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15 Jul 2015
Russia's new additions keep the faith
Line-up changes have not affected the European and World Champions as they find themselves in the quarter-finals
In selecting his 12-man squad for the FIFA Beach Soccer World Cup Portugal 2015™, Russia coach Mikhail Likhachev made just two changes from the team that won the world title at Tahiti 2013. After all, why revamp an ambitious team that has developed a knack of winning on the big occasion?
Aside from Tuesday’s 7-6 defeat to Tahiti in their final group match in Espinho, Russia’s performances in their title defence have justified Likhachev’s continued faith in his players.
Though that reverse ended a 14-match unbeaten run for the Sbornaya in World Cup matches – the second longest in the history of the competition – and consigned them to a quarter-final date with Brazil, the fact is that Russia went into the game having already qualified for the knockout stages and remain just as strong trophy candidates as they were before.
The two new men in Likhachev’s squad for Portugal 2015 are goalkeeper Ivan Ostrovskii and defender Artur Paporotnyi, though “new” is not exactly the right word to describe the latter. While Ostrovskii is appearing at his first world finals, Paporotnyi formed part of the squad that won Russia’s maiden world title at Ravenna 2011.
A deserving case
“Why wasn’t I in Tahiti? Because that’s what the coach decided,” the powerful defender told FIFA.com, proving just as forthright with his words as he is on the sand.
“That’s all in the past now, though. All I care about now is playing and winning,” added the 30-year-old, who plays along with four other members of the Russia squad for St. Petersburg outfit FC Kristall in the country’s highly-competitive league.
Whatever Likhachev’s reasons for not selecting Paporotnyi two years ago, as he himself explained, he is delighted with the player’s current form.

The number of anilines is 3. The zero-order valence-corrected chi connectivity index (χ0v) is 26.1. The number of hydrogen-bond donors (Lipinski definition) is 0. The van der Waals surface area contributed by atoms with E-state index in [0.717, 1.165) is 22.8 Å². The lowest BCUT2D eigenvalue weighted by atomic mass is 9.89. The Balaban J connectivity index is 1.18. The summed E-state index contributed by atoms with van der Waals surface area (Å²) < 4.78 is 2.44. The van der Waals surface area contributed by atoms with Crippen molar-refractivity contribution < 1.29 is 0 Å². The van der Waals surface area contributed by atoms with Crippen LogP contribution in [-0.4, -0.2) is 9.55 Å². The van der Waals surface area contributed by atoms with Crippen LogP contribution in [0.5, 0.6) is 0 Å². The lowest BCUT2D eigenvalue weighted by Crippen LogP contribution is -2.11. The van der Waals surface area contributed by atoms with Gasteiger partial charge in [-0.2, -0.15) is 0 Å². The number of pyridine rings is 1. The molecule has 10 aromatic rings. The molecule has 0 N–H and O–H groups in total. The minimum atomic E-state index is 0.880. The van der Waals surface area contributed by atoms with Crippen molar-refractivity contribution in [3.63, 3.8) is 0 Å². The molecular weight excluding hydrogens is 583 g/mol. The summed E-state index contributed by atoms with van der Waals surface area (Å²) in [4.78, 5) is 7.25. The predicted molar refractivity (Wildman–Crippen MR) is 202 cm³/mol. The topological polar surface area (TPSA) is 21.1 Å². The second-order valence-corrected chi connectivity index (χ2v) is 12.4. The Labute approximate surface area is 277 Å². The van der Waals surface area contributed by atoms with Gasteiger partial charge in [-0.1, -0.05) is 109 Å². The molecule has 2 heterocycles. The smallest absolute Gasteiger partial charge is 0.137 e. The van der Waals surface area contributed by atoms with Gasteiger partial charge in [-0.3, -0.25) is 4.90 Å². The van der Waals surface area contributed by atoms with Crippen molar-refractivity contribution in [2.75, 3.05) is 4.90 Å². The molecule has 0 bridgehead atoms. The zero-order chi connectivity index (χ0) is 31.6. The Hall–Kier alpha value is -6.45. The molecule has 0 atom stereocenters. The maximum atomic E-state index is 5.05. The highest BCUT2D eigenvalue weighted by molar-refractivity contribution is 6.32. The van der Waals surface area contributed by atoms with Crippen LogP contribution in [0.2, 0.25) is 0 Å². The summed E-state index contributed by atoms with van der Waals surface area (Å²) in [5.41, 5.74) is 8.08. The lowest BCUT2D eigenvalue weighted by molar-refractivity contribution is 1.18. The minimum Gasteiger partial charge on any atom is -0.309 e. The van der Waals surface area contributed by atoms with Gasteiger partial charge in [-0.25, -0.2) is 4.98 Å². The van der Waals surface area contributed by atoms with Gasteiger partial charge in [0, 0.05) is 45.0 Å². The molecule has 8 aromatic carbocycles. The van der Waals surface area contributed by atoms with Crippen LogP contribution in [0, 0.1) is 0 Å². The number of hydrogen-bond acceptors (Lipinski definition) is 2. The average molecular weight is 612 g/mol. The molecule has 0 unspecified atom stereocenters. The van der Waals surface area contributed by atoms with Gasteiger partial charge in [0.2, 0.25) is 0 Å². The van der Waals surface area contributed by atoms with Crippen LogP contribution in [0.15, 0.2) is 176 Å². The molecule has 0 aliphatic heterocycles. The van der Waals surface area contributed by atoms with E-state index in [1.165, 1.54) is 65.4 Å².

“Artur has come on an awful lot in the last two years,” the coach told FIFA.com. “He’s a defender but he’s also able to get forward and attack. He’s got a powerful shot and he’s a very useful option for us at free-kicks. I know he can still improve the way he reads the game, but I’m very satisfied with him.”
Comparing Russia’s 2011 team with the current crop, Paporotnyi, who has played in all three of his side’s games in Portugal so far and scored against the Tahitians, said: “The make-up of the team is very similar, as is the style and the results so far. I think the only difference is that we’ve got more experience.”
As for the 25-year-old Ostrovskii, who also plays for FC Kristall, Portugal 2015 is a whole new experience, as he told FIFA.com: “I’m proud to be among the best 12 players in my country. Every match is an exciting and historic moment for me and I’m just trying to enjoy the whole thing.”
Though the World Cup is only the goalkeeper’s second major tournament after the recent European Games in Baku, he feels perfectly in tune with his surroundings.
“Things have been easy for me because I played at the Games and because I’ve been training with the squad for a while, several of whom are team-mates of mine at Kristall,” said the No 12, who made appearances in Russia’s opening two matches. “In any case, my job is a simple one: I just have to come on and make saves.”
So what does Likhachev make of his second 'keeper? “He has a very different style to (Andrey) Bukhlitskiy, but he’s young, he had a superb season in the league and he deserved his chance in the team,” he replied.
“Mentally he’s very calm and he has excellent reflexes. He needs to keep on working hard to improve a few aspects of his game, but I think he’s got a long future ahead of him in this sport.”
Ostrovskii and Paporotnyi both agreed that Russia’s slip-up against Tahiti will not undermine their confidence.
“Anything but. It can only make us stronger,” said the goalkeeper. The pair also share the same opinion on the last-eight tie against Brazil, a match many predicted would be the final.
“If you want to be the champions, then you have to go and beat everyone anyway,” said Paporotnyi. “We’ve done it before and we can do it again.”